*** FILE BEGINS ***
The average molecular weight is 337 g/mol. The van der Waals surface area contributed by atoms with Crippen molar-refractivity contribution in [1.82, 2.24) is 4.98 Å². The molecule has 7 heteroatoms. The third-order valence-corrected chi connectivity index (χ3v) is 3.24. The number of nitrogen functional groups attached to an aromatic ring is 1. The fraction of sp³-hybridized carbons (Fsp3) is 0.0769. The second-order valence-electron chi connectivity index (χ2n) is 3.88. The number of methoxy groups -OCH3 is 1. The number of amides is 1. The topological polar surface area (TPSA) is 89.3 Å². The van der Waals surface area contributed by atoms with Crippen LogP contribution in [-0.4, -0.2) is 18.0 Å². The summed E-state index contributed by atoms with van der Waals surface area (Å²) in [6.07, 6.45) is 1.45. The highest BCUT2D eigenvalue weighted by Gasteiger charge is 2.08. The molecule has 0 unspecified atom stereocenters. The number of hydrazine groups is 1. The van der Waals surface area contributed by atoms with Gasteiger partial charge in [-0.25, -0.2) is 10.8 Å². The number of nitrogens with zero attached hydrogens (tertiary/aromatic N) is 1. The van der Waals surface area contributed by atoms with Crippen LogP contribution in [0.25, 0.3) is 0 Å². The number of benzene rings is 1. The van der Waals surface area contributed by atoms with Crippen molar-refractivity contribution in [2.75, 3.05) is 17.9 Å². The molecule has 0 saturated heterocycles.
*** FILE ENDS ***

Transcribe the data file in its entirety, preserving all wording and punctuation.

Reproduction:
The average molecular weight is 337 g/mol. The van der Waals surface area contributed by atoms with Crippen molar-refractivity contribution in [1.82, 2.24) is 4.98 Å². The molecule has 7 heteroatoms. The third-order valence-corrected chi connectivity index (χ3v) is 3.24. The number of nitrogen functional groups attached to an aromatic ring is 1. The fraction of sp³-hybridized carbons (Fsp3) is 0.0769. The second-order valence-electron chi connectivity index (χ2n) is 3.88. The number of methoxy groups -OCH3 is 1. The number of amides is 1. The topological polar surface area (TPSA) is 89.3 Å². The van der Waals surface area contributed by atoms with Crippen LogP contribution in [-0.4, -0.2) is 18.0 Å². The summed E-state index contributed by atoms with van der Waals surface area (Å²) in [6.07, 6.45) is 1.45. The highest BCUT2D eigenvalue weighted by Gasteiger charge is 2.08. The molecule has 0 unspecified atom stereocenters. The number of hydrazine groups is 1. The van der Waals surface area contributed by atoms with Gasteiger partial charge in [-0.25, -0.2) is 10.8 Å². The number of nitrogens with zero attached hydrogens (tertiary/aromatic N) is 1. The van der Waals surface area contributed by atoms with Crippen LogP contribution in [0.25, 0.3) is 0 Å². The number of benzene rings is 1. The van der Waals surface area contributed by atoms with Crippen molar-refractivity contribution in [2.75, 3.05) is 17.9 Å². The molecule has 0 saturated heterocycles.